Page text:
As part of its waste and resources strategy, the UK government proposes that – subject to certain conditions – every household in England should have access to a separate food waste collection from 2023, when at present barely half do.
At present, households in England produce around 386,000 tonnes of separately collected food waste. WRAP estimated that, in 2015, 7.1 million tonnes of domestic household food waste were produced across the UK, which would equate to 5kg per household per week. Of this, some 4.9 million tonnes was collected by local authorities (whether separately or in the residual waste stream), with the remainder home composted or washed down the drain. I doubt that the actual numbers are quite that large today.
Reviewing recent data on food waste arisings from some 140,000 households in Buckinghamshire, who have been on a weekly collection system for over 3 years, it shows an average capture of just under 1.5kg per household per week. Even if the scheme is capturing barely half of all food waste in the area, the figures would suggest that, if applied across the UK, the total amount likely to be separately collected is far less than 4.9 million tonnes. This observation is backed up by a number of as yet unpublished studies indicating that the amount of food households actually throw out may somewhat less than had previously been estimated.
However, a doubling of the number of authorities collecting food waste might reasonably be expected to bring about at least a doubling of the amount of food waste that is captured. The question then arises – what shall we do with it?
The default option in the UK has been to send it for wet anaerobic digestion (wAD), the name given to anaerobic digestion (AD) processes where the proportion of dry matter in the material that is processed is less than 15%. The outputs of this process are:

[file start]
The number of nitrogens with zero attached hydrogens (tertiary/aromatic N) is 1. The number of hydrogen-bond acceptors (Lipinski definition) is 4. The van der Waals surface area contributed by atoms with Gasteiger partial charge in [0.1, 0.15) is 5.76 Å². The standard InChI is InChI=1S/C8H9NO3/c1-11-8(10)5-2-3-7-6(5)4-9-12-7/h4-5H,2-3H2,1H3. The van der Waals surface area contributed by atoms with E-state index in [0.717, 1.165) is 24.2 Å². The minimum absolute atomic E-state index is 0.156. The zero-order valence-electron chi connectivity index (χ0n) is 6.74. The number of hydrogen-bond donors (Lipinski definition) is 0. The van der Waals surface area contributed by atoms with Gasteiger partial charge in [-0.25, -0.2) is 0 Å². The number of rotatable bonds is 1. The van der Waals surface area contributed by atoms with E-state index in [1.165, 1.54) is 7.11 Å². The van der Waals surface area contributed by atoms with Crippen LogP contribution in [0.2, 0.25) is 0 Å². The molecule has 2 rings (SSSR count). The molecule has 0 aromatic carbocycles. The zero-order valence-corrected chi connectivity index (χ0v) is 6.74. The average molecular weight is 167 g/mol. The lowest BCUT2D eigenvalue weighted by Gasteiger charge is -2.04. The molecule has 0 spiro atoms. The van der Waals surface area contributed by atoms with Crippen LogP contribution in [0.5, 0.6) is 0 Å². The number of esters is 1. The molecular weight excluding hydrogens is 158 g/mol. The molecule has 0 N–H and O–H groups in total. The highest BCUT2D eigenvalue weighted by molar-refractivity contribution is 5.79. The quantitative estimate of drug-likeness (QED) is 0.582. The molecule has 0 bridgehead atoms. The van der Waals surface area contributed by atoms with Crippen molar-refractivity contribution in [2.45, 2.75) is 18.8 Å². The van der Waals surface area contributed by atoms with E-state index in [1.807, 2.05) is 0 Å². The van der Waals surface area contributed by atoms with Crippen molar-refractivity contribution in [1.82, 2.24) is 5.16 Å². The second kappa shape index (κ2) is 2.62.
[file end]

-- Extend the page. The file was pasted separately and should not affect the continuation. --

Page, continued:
- biogas, which is often burned onsite to generate electricity but which can also be valorised and injected into the natural gas grid or compressed for use in transport fuel; and
- digestate, which can be spread on land as a fertiliser.
England has had an excess of wAD capacity for some time, as plants were built to take advantage of renewable energy subsidies, which allowed early adopters of wAD to effectively offer very low gate fees. The business model for wAD depends heavily on income from gas generation, which operators seek to maximise. Without the subsidies, which are greatly reduced and coming to an end, many plants would have had to charge far higher gate fees, perhaps in excess of £80 per tonne to generate their expected revenue and profit margin.
However, too little thought was given to how the supply of food waste could be secured, resulting in some food waste travelling more than 100 miles to reach an AD plant, sometimes bypassing more local facilities.
Still less was given to the land-market for digestate. The issue of what to do with digestate is critical. Farmers don’t want to add material to their land if it is full of plastic, so AD needs front-end depackaging and significant screening at the back end. Further, the digestate from wAD is a slurry with a high ammonia content; it can only be applied to land for a few months of the year, and often needs to be stored for some months before application. When applied correctly at the appropriate time of year based on crop need, it is a good replacement for artificial fertiliser, but does little or nothing to add carbon to the soil. For digestate in slurried form, there are no meaningful alternative markets to the agricultural one.
With the impending prospect of needing to treat twice as much food waste, is more wAD the right way to go, or should we be considering alternatives?
One such alternative is dry AD (dAD), which is capable of processing a feedstock with a dry matter content of 15-45%, to provide both biogas and compost.
There is a common belief that wAD generates more gas than dAD. To the extent that this is true, it simply reflects the fact that food waste, the typical feedstock for wAD, has a higher gas-yield potential than does the comingled food and green waste normally processed in dAD. Indicatively, based on sources including the biogas calculator, fresh leafy garden waste may have a biogas potential of about c.110 m3 of biogas per tonne while the potential of food waste is more like 160m3 per tonne.
The amount of the potential gas yield that is harvested depends on system efficiency and biological process efficiency. This is a complex subject, but most wAD uses a mixer-agitated technology where all biochemical processes occur concurrently in a single tank. Efficiency can be as little as 60% and rarely exceeds 80%. In other words, even if the input material has a high biogas potential, the system may simply not realise it.